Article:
Elgar Conducts Elgar

0 of 5 stars

Cockaigne (In London Town) – Concert Overture, Op.40
Variations on an Original Theme (Enigma), Op.36
Pomp and Circumstance Marches:
No.1 in D
No.2 in A minor
No.3 in C minor
No.4 in G
No.5 in C

BBC Symphony Orchestra [Cockaigne]

Royal Albert Hall Orchestra [Enigma; Marches 1 & 2]

London Symphony Orchestra [Marches 3-5]

Sir Edward Elgar

Recorded between 1926-1933 in London – Abbey Road Studio No.1, Queen’s Hall, and Kingsway Hall

Reviewed by: Antony Hodgson

Reviewed: January 2006
Duration: 68 minutes

Naxos has also provided an equally fascinating bonus track which lets us hear the last part of the Cockaigne Overture in stereo – yes, real stereo, not the mere tricking about with frequencies to left and right which was popular in the 1960s. Naxos refers to this track as “accidental stereo” and in a thorough accompanying essay Mark Obert-Thorn, the skilful supervisor of all these excellent transfers, explains that in the days of 78 rpm recording, it was standard practice to transfer the takes to two cutting lathes simultaneously so that in the event of any fault (overloading of volume levels being one of the most common) there would always be a safety copy. Normally the feed would be to two cutting lathes from a single microphone but at this 1933 Abbey Road Studios recording, it appears that the engineers rigged two separate microphones above the orchestra – one for each lathe. The safety copy of the final side of the Cockaigne Overture has been preserved and by running both copies simultaneously and panning one microphone to the left and the other to the right, it was possible to create a genuine, and in this case very convincing, stereo image. This is an admirable experiment. To understand the success of this venture: start listening to the mono version of the Overture exactly nine minutes into track 1 then, after a few bars, select track 22 which begins at the identical point but is in stereo. The difference, especially if listened to on headphones, is staggering.

The music-making is exciting too. It is intriguing to hear the composer interpreting his own music. Interestingly, his tempos do not usually differ greatly from those adopted by conductors skilled in this field. Tempos in Enigma Variations, for example, seem not too far removed from those of Sir Adrian Boult. There is one consistent feature that underlines the 80-year-old provenance of this performance however: the frequent use of portamento in the violins as they move from one melodic phrase to the next. The string melody at the very start of the Enigma theme is a case in point – 15 seconds in, it becomes clear that this is part of the style, by 44 seconds one realises that this sweetening effect was a tradition of orchestral playing early in the 20th-century. One more personal feature of Elgar’s conducting is his attention to dynamics. Because of technical limitations, the climaxes inevitably lack power but the composer always ensures that pianissimo music is breathlessly quiet.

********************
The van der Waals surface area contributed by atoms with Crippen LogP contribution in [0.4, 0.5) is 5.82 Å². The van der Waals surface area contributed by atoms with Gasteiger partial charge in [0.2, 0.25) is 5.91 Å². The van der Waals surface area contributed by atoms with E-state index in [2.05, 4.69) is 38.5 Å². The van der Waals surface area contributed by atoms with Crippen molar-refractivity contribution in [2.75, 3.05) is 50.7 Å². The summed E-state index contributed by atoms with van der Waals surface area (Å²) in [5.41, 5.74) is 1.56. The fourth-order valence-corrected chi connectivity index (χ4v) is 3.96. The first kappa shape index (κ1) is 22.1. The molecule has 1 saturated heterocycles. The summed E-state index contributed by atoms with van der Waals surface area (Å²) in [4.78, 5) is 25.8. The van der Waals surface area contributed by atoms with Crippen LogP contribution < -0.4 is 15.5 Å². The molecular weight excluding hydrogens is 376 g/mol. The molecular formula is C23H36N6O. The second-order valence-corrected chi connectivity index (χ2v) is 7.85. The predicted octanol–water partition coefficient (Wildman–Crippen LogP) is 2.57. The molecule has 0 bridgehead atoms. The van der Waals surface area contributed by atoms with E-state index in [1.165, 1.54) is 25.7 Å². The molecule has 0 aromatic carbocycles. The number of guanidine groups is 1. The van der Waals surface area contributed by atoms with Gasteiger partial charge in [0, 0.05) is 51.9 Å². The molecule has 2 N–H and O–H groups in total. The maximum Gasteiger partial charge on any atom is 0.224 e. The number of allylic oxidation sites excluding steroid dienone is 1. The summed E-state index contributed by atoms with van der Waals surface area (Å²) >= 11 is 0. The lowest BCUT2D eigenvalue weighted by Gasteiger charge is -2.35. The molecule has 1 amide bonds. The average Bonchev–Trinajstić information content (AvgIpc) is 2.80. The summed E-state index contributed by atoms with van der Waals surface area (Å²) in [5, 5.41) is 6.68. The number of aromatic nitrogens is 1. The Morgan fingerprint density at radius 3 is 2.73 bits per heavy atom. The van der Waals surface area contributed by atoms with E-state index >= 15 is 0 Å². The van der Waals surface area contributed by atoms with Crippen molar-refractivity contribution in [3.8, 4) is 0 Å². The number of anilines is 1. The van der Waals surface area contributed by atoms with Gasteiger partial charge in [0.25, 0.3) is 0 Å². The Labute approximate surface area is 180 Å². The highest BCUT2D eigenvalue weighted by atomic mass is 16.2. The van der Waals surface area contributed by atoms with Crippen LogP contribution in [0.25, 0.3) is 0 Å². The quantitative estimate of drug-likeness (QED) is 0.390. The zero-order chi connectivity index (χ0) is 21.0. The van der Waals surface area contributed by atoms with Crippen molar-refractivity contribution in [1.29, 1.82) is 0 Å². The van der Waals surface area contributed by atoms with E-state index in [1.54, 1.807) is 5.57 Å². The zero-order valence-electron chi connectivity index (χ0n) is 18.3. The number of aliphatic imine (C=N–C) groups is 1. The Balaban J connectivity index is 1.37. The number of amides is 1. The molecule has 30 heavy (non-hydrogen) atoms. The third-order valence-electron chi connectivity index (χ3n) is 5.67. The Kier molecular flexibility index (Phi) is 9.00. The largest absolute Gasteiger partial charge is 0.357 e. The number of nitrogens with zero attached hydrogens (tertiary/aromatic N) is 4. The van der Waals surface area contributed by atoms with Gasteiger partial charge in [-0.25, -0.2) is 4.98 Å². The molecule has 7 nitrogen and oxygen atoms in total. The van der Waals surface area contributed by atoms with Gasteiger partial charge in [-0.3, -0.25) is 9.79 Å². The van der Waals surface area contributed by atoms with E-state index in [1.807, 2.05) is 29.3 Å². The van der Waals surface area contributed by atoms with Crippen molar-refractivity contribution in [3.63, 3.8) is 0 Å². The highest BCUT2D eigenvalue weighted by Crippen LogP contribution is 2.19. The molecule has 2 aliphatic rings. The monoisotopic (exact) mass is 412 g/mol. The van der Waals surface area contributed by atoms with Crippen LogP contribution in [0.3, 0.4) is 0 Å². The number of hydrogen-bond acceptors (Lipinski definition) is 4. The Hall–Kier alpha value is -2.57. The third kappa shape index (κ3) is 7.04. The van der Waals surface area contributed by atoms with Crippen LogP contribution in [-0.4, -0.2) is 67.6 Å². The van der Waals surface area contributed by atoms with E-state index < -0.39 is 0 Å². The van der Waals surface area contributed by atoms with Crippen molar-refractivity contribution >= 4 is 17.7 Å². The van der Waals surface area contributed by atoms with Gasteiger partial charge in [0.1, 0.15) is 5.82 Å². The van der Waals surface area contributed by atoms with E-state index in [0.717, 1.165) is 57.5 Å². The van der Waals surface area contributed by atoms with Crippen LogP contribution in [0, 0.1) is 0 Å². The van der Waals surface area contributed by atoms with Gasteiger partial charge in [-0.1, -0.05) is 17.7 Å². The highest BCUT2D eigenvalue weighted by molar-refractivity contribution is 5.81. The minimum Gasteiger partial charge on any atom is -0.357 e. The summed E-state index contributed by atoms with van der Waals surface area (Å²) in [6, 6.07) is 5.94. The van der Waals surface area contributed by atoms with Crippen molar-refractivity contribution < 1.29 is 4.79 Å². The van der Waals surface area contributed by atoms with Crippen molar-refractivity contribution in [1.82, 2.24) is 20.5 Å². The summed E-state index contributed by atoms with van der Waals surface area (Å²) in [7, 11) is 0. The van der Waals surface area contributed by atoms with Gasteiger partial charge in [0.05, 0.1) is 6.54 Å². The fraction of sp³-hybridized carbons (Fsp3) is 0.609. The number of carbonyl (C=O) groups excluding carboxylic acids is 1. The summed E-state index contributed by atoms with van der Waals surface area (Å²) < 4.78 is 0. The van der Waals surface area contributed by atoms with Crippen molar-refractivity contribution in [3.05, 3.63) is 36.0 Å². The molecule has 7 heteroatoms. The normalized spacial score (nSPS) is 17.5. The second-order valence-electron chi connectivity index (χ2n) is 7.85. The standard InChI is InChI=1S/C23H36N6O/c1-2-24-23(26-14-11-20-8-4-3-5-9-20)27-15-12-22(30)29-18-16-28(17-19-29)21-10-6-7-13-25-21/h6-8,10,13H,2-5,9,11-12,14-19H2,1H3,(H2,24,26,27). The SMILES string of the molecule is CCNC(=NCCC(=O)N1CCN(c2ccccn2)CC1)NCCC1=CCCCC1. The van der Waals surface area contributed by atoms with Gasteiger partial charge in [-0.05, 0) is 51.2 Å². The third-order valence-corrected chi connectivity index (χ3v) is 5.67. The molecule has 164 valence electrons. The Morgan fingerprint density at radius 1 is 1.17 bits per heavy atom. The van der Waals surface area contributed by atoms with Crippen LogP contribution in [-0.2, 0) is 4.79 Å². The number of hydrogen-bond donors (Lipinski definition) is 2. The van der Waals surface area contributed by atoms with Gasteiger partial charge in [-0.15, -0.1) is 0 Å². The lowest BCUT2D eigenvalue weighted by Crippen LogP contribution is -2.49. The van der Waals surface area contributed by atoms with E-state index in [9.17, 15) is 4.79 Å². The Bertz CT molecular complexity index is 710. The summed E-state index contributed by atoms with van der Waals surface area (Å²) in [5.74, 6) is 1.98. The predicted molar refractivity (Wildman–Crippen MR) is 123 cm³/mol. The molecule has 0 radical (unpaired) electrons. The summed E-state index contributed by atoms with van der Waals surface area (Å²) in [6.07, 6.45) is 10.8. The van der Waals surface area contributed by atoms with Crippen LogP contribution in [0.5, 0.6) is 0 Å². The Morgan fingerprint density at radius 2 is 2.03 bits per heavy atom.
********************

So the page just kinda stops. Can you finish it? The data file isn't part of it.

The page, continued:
Maybe in the old days the surface noise might have made this a problem when playing back the records, but in this performance Elgar makes no compromise at all. Mark Obert-Thorn reduces background noise to an acceptable level without completely suppressing it (total noise suppression is used by some refurbishers – nearly always to the detriment of the music). Under the composer’s supervision the opening of ‘Nimrod’ emerges with great gentility, and in the ‘Romanza’ – representing Lady Mary Lygon – the hushed clarinet over strings is magical.

Surprisingly, the 1933 recording of Cockaigne does not provide much more detail than the 1926 Enigma. It is unfortunate that the timpani (usually a weak feature of recordings of this period) are so modest in their important part at the end of Cockaigne (only in Enigma’s ‘Troyte’ do they really emerge convincingly). Nevertheless, apart from a muddy lower middle area where the bassoons, violas, cellos and timpani tend to coagulate, the orchestral sound is more than listenable. This muddiness is far less evident in the stereo version of the Overture’s last five minutes.

The Marches are notable for Elgar’s generally swift speeds. The booklet note points out that there is evidence to show that these are truly the composer’s chosen tempos and they were not affected by the limitations of side-length. Only in the famous trio of No.1 (“Land of Hope and Glory”) does the composer/conductor permit himself a certain amount of expansiveness. In all the other marches he tends to drive the music forward very firmly, particularly so in Number 4. Here the trio section is no less grand in character than that of No.1 but Elgar still moves forward as urgently as in the main section of the March.

The sound quality of the marches is similar to that of the Enigma, the first four having been recorded around the same time (1926/7) in the Queen’s Hall. No.5 was made in 1930 (the only recording on the disc to have been made in Kingsway Hall). This is more resonant but not much clearer.

Overall this is an exciting disc and the sound exceeds my expectations, even the high percussion is reasonably audible. Altogether an exemplary archive refurbishment.

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